SpaceX is testing new powerful engines for its mission to Mars

The first firing test took place in Texas

After rechristening its Mars Colonial Transporter the Interplanetary Transport System, SpaceX has revealed it's now testing the engines that will go inside this rocket at a facility in Texas.

SpaceX founder, Elon Musk, tweeted images of the test on September 25 which depicted streams of flame coming from the engine as well as Mach diamonds, which are wave patterns visible in a supersonic exhaust plume.

There hasn't been much solid information on the specifications of the Raptor released previously, other than it's several times more powerful than the Merlin engine series (one of the first attempts from SpaceX) and will use liquid methane rather than kerosene.

In his tweets, though, Musk provided a few extra details, stating that the goal is for the engine to achieve a thrust of "3 MN ( 310 metric tons) at 300 bar."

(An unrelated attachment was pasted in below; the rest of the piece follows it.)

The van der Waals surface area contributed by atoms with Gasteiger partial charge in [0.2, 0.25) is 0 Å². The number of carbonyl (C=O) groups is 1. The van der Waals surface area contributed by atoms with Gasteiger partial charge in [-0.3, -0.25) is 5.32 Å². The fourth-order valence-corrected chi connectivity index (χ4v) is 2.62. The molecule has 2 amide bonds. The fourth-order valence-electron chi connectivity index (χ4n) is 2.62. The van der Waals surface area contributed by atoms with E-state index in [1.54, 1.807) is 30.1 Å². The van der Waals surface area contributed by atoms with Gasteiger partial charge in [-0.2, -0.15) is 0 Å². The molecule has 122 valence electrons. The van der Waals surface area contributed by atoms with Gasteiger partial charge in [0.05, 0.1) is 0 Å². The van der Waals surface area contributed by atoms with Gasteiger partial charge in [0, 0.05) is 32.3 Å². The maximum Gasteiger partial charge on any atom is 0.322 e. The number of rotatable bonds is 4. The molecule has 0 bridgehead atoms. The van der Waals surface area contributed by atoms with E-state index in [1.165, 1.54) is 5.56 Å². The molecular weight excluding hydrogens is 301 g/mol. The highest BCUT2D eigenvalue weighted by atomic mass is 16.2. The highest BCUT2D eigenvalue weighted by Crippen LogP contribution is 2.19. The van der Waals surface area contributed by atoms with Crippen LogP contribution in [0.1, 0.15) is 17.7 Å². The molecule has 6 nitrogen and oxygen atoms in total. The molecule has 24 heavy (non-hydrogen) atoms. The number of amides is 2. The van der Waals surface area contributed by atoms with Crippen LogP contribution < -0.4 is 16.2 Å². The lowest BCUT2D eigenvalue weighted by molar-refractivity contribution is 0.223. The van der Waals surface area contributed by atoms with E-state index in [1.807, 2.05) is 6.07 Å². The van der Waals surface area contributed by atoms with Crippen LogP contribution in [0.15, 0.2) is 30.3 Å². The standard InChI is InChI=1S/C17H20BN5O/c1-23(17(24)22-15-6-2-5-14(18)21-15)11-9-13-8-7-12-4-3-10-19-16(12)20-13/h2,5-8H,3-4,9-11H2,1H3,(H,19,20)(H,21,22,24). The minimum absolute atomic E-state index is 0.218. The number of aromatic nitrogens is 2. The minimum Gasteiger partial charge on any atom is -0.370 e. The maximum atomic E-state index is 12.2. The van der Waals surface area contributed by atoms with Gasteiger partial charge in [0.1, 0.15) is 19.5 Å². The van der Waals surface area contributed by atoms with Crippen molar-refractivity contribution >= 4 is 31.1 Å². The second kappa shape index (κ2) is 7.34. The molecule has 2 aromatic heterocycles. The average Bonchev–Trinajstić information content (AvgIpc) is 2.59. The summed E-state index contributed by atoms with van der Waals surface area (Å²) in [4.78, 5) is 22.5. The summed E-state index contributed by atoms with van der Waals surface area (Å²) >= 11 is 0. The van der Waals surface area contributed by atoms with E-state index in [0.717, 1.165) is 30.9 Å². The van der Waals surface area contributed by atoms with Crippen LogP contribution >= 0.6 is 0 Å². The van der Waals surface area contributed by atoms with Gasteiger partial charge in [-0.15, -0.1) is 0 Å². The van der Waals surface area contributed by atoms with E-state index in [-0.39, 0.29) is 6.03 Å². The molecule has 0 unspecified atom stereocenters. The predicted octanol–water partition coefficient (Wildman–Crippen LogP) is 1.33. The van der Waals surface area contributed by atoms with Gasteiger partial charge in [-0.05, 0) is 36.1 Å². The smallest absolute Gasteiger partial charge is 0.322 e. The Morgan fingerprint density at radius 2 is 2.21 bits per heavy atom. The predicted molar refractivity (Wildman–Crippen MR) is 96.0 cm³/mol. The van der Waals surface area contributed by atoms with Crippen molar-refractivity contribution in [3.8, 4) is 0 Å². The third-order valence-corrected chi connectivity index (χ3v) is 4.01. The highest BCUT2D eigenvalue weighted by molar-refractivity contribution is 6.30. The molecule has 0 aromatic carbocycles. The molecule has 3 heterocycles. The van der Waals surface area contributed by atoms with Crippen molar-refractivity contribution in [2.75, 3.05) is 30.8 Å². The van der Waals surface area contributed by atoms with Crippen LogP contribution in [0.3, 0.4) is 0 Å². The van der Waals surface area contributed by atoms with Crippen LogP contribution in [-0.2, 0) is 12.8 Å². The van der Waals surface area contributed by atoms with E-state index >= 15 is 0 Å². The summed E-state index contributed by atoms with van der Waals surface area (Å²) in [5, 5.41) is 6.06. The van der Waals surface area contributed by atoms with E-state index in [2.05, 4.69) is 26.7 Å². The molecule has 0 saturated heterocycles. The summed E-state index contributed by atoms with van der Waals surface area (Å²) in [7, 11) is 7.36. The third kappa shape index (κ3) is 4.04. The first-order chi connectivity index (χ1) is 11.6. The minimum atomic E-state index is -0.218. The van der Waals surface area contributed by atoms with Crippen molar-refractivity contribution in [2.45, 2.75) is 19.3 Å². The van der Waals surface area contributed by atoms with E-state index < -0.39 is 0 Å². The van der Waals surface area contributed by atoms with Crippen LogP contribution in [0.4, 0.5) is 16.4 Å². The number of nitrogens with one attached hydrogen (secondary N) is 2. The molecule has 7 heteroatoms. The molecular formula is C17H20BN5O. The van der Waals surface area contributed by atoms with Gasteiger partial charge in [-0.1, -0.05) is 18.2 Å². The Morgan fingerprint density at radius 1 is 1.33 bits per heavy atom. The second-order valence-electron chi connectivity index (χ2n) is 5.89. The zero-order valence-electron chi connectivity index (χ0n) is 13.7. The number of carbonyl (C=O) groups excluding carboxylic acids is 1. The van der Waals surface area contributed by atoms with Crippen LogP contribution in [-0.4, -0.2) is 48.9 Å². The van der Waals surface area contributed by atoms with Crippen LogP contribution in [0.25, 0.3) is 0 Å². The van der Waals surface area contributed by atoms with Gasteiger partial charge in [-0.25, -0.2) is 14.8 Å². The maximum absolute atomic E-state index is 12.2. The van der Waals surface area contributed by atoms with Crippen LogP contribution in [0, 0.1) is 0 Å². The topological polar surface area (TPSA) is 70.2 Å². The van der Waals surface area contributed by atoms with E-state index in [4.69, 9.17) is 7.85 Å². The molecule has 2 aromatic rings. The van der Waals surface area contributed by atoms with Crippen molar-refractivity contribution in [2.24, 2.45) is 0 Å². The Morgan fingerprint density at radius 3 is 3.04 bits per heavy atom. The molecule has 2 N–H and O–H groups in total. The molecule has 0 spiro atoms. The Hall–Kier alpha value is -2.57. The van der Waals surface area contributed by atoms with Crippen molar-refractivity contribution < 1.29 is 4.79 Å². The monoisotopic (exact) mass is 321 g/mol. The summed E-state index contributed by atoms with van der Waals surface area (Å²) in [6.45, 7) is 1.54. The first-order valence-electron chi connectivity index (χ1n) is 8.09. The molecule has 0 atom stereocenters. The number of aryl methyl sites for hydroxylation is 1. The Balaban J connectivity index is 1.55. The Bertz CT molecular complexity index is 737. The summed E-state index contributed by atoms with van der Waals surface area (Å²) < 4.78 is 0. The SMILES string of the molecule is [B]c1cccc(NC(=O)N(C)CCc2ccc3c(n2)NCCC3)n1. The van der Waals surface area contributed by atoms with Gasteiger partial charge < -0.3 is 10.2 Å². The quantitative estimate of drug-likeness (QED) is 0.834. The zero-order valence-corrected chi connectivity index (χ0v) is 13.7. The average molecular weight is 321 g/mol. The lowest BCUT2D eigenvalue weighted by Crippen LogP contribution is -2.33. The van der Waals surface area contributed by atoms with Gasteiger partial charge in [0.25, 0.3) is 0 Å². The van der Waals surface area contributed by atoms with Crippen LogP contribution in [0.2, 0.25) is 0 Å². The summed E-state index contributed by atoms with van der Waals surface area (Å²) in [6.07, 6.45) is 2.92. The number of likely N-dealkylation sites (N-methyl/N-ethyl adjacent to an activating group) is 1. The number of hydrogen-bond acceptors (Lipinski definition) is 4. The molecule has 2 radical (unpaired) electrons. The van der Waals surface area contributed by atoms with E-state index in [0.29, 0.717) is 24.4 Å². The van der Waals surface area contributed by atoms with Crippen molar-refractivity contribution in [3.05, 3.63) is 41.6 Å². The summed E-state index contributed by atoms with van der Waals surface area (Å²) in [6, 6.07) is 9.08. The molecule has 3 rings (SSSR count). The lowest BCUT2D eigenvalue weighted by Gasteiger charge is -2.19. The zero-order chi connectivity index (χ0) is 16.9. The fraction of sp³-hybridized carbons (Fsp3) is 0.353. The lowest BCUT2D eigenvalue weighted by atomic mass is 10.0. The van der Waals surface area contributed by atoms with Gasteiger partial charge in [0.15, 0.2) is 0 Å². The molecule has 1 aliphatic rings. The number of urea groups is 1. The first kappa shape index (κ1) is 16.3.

Close to liftoff?

There's been a fair amount of activity coming from SpaceX recently, as Musk gears up to make his keynote speech at the International Astronautical Congress on September 27 titled "Making Humans a Multiplanetary Species."

It's expected that in this speech Musk will give greater detail on SpaceX's plans for a manned mission to Mars. At the moment, SpaceX is aiming to have its crewed mission take place in 2024 with unmanned preparatory missions beginning in 2018.

After a few recent setbacks it makes sense that Musk would want to showcase the progress he and his team are making before he takes to the stage to detail the mission's ambitious schedule.